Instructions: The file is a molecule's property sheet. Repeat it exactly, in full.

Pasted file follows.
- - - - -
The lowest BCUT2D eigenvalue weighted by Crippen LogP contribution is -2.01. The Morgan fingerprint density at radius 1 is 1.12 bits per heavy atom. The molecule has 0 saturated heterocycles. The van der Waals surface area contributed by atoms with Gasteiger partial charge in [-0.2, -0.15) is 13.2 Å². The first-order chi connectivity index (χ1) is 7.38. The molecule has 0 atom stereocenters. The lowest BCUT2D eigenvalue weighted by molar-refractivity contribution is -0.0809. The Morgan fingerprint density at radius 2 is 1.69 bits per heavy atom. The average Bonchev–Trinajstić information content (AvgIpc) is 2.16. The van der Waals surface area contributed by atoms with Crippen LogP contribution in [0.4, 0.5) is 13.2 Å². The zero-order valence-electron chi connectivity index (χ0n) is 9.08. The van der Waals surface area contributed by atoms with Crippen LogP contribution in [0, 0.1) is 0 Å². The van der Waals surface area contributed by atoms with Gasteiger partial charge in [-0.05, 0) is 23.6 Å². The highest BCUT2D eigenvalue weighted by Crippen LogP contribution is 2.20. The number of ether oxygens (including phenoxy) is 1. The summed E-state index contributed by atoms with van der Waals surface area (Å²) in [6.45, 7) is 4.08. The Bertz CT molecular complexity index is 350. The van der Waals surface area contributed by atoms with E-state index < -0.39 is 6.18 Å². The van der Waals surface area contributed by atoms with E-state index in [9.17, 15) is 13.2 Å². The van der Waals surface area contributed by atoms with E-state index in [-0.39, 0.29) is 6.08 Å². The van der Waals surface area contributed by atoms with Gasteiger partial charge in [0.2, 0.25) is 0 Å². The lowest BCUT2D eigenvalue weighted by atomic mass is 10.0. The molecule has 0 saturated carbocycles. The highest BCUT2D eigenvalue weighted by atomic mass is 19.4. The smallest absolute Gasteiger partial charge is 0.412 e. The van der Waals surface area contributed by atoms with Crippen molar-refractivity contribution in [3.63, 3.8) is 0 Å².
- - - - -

The lowest BCUT2D eigenvalue weighted by Crippen LogP contribution is -2.01. The Morgan fingerprint density at radius 1 is 1.12 bits per heavy atom. The molecule has 0 saturated heterocycles. The van der Waals surface area contributed by atoms with Gasteiger partial charge in [-0.2, -0.15) is 13.2 Å². The first-order chi connectivity index (χ1) is 7.38. The molecule has 0 atom stereocenters. The lowest BCUT2D eigenvalue weighted by molar-refractivity contribution is -0.0809. The Morgan fingerprint density at radius 2 is 1.69 bits per heavy atom. The average Bonchev–Trinajstić information content (AvgIpc) is 2.16. The van der Waals surface area contributed by atoms with Crippen LogP contribution in [0.4, 0.5) is 13.2 Å². The zero-order valence-electron chi connectivity index (χ0n) is 9.08. The van der Waals surface area contributed by atoms with Crippen LogP contribution in [0, 0.1) is 0 Å². The van der Waals surface area contributed by atoms with Gasteiger partial charge in [-0.05, 0) is 23.6 Å². The highest BCUT2D eigenvalue weighted by Crippen LogP contribution is 2.20. The number of ether oxygens (including phenoxy) is 1. The summed E-state index contributed by atoms with van der Waals surface area (Å²) in [6.45, 7) is 4.08. The Bertz CT molecular complexity index is 350. The van der Waals surface area contributed by atoms with E-state index < -0.39 is 6.18 Å². The van der Waals surface area contributed by atoms with E-state index in [9.17, 15) is 13.2 Å². The van der Waals surface area contributed by atoms with E-state index in [-0.39, 0.29) is 6.08 Å². The van der Waals surface area contributed by atoms with Gasteiger partial charge in [0.2, 0.25) is 0 Å². The lowest BCUT2D eigenvalue weighted by atomic mass is 10.0. The molecule has 0 saturated carbocycles. The highest BCUT2D eigenvalue weighted by atomic mass is 19.4. The smallest absolute Gasteiger partial charge is 0.412 e. The van der Waals surface area contributed by atoms with Crippen molar-refractivity contribution in [3.63, 3.8) is 0 Å².